Walt Whitman is considered by many to be one of the greatest poets of the nineteenth century. Whitman grew up in New York and was a member of a large family, having eight siblings. Only four of these siblings lived to adulthood. His father was an alcoholic, which led to Whitman becoming more like a father-figure than a brother to his siblings. Whitman quit school at the age of eleven. He then worked as a journalist, as a carpenter, as a teacher, and as an editor before focusing on poetry. Whitman…

Walt Whitman and His Strange Obsession With God Essay

Soto November 27, 2012 Walt Whitman and His Strange Obsession With God Walt Whitman was an egotistical, self-absorbed, wild heretic. “I celebrate myself, and sing myself” (Songs of Myself 1). Multiple times in his books and essays he claims to be better than the masses. “I am as bad as the worst, but, thank God, I am as good as the best” (Preface to a Leaves of Grass). Henceforth I ask not good fortune. I myself am good fortune (Songs of the Open Road). Walt Whitman is often thought of as an…

Essay on Walt Whitman

Walt Whitman was looked upon as the forerunner of 20th Century poetry, praising democracy, and becoming a proclaimed poet of American democracy. He was known as the "Son of Long Island," and he loved his country and everything about it. (Current, Williams, Freidel- page 292-293). Whitman lived during the time of the Civil War; a fact that increased his patriotism. Whitman was considered one of the most important American Poets of the 19th Century. (Encyclopedia of World Biography- page…

Democratic Individualism in Walt Whitman Poetry

Whitman’s Poetry Walt Whitman will remain as a well-known, superb poet. Clarence Brown stated, the words of someone speaking on Walt Whitman, “He is the only one of the conventionally recognized American poets who is worth reading” (37). Walt Whitman is a poet that writes with purpose. His poetry seems to attempt to teach the more desirable behavior and traits for Americans. It depicts the ideal American democrat, peace maker, and a well-rounded person, in general. Not that Walt Whitman is only about…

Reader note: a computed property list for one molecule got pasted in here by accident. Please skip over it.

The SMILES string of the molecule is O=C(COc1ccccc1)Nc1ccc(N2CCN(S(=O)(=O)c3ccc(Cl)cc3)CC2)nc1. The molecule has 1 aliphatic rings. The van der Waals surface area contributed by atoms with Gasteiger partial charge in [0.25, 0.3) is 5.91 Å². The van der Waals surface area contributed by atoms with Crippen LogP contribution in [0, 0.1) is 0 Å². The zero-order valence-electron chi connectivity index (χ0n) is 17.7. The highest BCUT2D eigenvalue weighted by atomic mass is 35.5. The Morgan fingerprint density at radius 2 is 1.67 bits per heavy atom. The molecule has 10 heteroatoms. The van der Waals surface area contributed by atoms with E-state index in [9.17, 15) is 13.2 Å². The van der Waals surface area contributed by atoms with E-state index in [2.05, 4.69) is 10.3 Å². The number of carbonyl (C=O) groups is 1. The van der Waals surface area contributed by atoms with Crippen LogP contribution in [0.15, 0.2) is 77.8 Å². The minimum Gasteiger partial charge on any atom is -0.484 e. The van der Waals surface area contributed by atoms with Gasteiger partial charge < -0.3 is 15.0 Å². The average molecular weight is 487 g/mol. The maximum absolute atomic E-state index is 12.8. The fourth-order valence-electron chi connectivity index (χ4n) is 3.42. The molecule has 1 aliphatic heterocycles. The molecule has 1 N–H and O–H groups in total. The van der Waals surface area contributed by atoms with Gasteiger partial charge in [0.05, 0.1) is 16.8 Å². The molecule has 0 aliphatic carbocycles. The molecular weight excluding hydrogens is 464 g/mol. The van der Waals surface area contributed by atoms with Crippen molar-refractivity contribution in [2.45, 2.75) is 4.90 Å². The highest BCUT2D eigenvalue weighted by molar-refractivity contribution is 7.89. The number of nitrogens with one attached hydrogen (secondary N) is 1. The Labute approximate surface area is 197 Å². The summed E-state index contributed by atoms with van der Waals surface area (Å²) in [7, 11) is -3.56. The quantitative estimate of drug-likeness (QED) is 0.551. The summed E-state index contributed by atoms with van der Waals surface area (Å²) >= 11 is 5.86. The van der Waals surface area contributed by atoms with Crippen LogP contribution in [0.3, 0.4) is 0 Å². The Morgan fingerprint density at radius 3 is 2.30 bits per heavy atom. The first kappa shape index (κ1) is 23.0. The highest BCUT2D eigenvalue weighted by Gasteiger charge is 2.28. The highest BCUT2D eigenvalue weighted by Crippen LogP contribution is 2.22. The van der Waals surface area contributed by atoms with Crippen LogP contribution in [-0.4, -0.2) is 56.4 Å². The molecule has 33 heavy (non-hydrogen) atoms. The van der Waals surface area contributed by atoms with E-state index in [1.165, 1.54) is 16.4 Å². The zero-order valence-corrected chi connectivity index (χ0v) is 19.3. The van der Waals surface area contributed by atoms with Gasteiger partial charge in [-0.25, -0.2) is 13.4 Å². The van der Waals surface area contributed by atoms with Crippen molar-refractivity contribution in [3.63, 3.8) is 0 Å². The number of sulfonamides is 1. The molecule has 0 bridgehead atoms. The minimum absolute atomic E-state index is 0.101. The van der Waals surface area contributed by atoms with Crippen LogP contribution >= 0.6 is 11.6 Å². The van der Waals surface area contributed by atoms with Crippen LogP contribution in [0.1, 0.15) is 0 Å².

Essay about American Influences of Walt Whitman

American Influences of Walt Whitman In his poems and life, Walt Whitman celebrated the human spirit and the human body. He sang the praises of democracy and marveled at the technological advances of his era. His direct poetic style shocked many of his contemporaries. This style, for which Whitman is famous, is in direct relation to several major American cultural developments. The development of American dictionaries, the growth of baseball, the evolution of Native American policy, and the development…

Walt Whitman: Homoeroticism in Leaves of Grass Essay

Leaves of Grass is Walt Whitman’s life legacy and at the same time the most praised and condemned book of poetry. Although fearful of social scorn, there are several poems in Leaves of Grass that are more explicit in showing the homoerotic imagery, whereas there are several subtle – should I say “implicit” – images woven into the fabric of the book. It is not strange, then, that he created many different identities in order to remain safe. What Whitman faced in writing his poetry was the difficulty…

Walt Whitman Essay

Walt Whitman Walt Whitman was born on May 31, 1819, in West Hills, Long Island, New York. He was the second of six children. From 1825-1830, he attended public school in Brooklyn. After his years of education, Walt Whitman experimented with many different jobs. From 1836-1838, Whitman taught at several schools in Long Island. After teaching, Walt Whitman returned to printing and editing in New York. During this time he edited many papers such as the Aurora (daily newspaper)…

Walt Whitman: A Strong Minded and Anxious American Author Essay

THESIS: Walt Whitman was a very strong minded, and anxious American author, who accomplished goals and made a great impact on the world today. introduction: The great life of Walt Whitman is still talked about today. He went from being a student, to a journalist, then an editor. He was very successful and thoughtful, and made many accomplishments during his 73 years of life.…

Emotions in O Captain! My Captain!" by Walt Whitman Essays

The poem, “O Captain! My Captain!” by Walt Whitman re-imagines the assassination of Abraham Lincoln by using emotions filled with shock and regret of losing a father figure. Walt Whitman has a patriotic attitude towards this poem as he describes Abraham Lincoln and all that he did for America by using imagery to develop a scene similar to the reality. The poet conveys his deep admiration for the achievements of Abraham Lincoln. Whitman shares his form by using a physical way of laying out and his…